Drone for loan

Many Libraries nowadays are lending non-traditional items that are useful to their students and customers. With Amazon’s drone delivery service in the works there has been a rise in suggestions that libraries use drones to deliver books. The University of South Florida is combining these ideas by offering drones for loan.

Sensibly, as there have been several security, privacy and health and safety concerns about drones in America in the last month, students will not be able to just check out the items as easily as a book. The students will have to undergo training, explain what they want to use it for and, for now, restrict their use of the drone to campus.

I’ve been hearing about drones and their non-military uses with increasing frequency in the last few years, starting with being shown how they could be used to rapidly re-map an area after a natural disaster at a conference in 2012, to their being part of interactive gaming at Playing for Change earlier this year. It seems likely that drones are going to be an increasing part of our landscape. Like Google Glass it seems that the innocuous uses of most drone users may be outweighed by paranoia about the potentially criminal uses of a few individuals.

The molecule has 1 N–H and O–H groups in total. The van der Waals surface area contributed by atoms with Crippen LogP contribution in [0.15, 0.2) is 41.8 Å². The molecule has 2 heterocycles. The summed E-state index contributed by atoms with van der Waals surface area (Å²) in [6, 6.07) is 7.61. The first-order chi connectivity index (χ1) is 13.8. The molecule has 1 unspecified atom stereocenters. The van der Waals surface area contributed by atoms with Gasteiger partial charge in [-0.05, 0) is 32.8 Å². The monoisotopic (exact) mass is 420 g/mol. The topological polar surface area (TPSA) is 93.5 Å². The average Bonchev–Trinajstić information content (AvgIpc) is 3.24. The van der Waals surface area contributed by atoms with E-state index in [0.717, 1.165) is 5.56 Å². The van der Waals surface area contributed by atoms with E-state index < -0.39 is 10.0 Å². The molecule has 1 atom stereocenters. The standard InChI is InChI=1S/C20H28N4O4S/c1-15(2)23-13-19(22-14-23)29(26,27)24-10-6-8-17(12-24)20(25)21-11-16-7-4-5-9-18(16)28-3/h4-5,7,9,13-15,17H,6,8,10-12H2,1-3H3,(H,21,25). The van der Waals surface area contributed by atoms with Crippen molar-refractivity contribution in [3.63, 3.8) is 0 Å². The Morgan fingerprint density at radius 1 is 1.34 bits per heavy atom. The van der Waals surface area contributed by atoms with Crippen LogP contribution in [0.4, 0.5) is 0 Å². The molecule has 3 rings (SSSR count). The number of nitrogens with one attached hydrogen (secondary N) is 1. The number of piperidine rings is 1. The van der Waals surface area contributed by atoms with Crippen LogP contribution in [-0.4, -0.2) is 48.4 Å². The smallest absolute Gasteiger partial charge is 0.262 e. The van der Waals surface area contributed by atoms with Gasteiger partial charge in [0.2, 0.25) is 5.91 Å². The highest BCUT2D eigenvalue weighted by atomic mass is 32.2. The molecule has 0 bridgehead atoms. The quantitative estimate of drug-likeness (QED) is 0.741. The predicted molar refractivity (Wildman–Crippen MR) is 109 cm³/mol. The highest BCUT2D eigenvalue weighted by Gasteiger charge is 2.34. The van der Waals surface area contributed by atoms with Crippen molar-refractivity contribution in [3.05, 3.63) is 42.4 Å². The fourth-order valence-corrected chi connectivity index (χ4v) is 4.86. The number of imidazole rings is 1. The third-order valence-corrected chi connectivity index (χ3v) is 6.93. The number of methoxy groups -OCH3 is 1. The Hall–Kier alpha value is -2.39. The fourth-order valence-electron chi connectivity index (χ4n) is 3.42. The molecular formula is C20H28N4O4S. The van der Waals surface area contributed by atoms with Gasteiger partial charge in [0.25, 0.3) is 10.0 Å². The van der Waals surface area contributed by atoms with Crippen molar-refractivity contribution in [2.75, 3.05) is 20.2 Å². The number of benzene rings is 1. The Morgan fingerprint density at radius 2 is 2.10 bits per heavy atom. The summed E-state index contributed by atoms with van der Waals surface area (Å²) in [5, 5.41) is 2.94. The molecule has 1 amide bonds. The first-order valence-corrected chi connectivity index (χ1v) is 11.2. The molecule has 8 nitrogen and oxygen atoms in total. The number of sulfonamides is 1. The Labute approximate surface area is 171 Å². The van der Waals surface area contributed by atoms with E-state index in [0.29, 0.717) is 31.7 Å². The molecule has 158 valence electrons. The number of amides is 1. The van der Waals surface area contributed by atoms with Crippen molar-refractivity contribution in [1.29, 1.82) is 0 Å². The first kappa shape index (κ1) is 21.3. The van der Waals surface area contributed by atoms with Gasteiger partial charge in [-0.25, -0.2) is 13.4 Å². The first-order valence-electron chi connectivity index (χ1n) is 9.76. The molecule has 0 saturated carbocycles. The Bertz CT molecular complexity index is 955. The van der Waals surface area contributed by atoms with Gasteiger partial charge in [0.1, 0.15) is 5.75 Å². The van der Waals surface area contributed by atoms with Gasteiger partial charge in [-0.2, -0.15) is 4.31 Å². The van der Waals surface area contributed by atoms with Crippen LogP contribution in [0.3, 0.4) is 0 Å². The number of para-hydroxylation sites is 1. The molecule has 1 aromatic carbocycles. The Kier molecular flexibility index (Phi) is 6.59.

Got an opinion about drones/ the range of non-traditional lending items in Libraries?

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4 thoughts on “Drone for loan

  1. An interesting topic to consider. I need to read more about drone technology to establish an informed opinion, but I do share the concerns you mention in your last paragraph. I was walking at the weekend when a drone appeared out of nowhere and hovered over my family for several minutes. Who was controlling it? Where were they? What were they filming? Were we being filmed? I felt quit disconcerted and vulnerable, exposed to something like unregulated CCTV!

  2. Maybe we’ll end up getting a phone app (DroneApp) that you can point at any drone to get details on what it’s doing and why. Also people have got used to expectations of privacy in certain locations (like on the 15th floor of a building) that may no longer be as inaccessible if drones are in play.

  3. My friend bought a drone because he was interested in them and thought they were cool, plus he was feeling flush. He’s been escorted off several non-military sites for using it to take photos and for curiosity’s sake.

    I think that laws need to start keeping up with new technology a lot quicker. Drones have plenty of innocuous uses, like you mention, but the problem arises when you’re trying to establish how the footage taken is being used. Who owns the airspace? It’s all very complex and at the moment there’s no clear guidance.

  4. Pingback: This is the end… | Innovation group

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